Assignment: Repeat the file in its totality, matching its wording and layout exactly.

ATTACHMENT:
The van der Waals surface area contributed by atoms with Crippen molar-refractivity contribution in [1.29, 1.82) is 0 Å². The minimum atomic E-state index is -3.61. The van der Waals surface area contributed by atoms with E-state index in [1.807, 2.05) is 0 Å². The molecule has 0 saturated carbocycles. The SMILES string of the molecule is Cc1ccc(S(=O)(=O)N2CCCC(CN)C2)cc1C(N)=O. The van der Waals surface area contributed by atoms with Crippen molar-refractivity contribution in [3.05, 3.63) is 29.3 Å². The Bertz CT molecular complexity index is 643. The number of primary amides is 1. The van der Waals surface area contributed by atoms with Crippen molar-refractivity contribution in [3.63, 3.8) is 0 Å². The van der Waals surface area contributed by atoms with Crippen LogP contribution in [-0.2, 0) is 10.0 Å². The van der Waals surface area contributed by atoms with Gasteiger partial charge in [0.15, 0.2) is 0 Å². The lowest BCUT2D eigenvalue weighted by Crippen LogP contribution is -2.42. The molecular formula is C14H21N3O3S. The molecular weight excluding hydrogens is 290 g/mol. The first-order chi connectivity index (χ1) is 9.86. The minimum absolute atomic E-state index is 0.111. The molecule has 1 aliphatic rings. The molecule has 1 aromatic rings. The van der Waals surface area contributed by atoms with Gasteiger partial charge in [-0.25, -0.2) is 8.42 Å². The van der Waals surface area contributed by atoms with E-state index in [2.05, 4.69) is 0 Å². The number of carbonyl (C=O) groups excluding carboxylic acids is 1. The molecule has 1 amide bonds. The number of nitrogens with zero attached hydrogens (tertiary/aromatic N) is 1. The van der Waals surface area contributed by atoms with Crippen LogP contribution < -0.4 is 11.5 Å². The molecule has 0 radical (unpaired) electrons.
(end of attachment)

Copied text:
The van der Waals surface area contributed by atoms with Crippen molar-refractivity contribution in [1.29, 1.82) is 0 Å². The minimum atomic E-state index is -3.61. The van der Waals surface area contributed by atoms with E-state index in [1.807, 2.05) is 0 Å². The molecule has 0 saturated carbocycles. The SMILES string of the molecule is Cc1ccc(S(=O)(=O)N2CCCC(CN)C2)cc1C(N)=O. The van der Waals surface area contributed by atoms with Crippen molar-refractivity contribution in [3.05, 3.63) is 29.3 Å². The Bertz CT molecular complexity index is 643. The number of primary amides is 1. The van der Waals surface area contributed by atoms with Crippen molar-refractivity contribution in [3.63, 3.8) is 0 Å². The van der Waals surface area contributed by atoms with Crippen LogP contribution in [-0.2, 0) is 10.0 Å². The van der Waals surface area contributed by atoms with Gasteiger partial charge in [0.15, 0.2) is 0 Å². The lowest BCUT2D eigenvalue weighted by Crippen LogP contribution is -2.42. The molecular formula is C14H21N3O3S. The molecular weight excluding hydrogens is 290 g/mol. The first-order chi connectivity index (χ1) is 9.86. The minimum absolute atomic E-state index is 0.111. The molecule has 1 aliphatic rings. The molecule has 1 aromatic rings. The van der Waals surface area contributed by atoms with Gasteiger partial charge in [-0.25, -0.2) is 8.42 Å². The van der Waals surface area contributed by atoms with E-state index in [2.05, 4.69) is 0 Å². The number of carbonyl (C=O) groups excluding carboxylic acids is 1. The molecule has 1 amide bonds. The number of nitrogens with zero attached hydrogens (tertiary/aromatic N) is 1. The van der Waals surface area contributed by atoms with Crippen LogP contribution < -0.4 is 11.5 Å². The molecule has 0 radical (unpaired) electrons.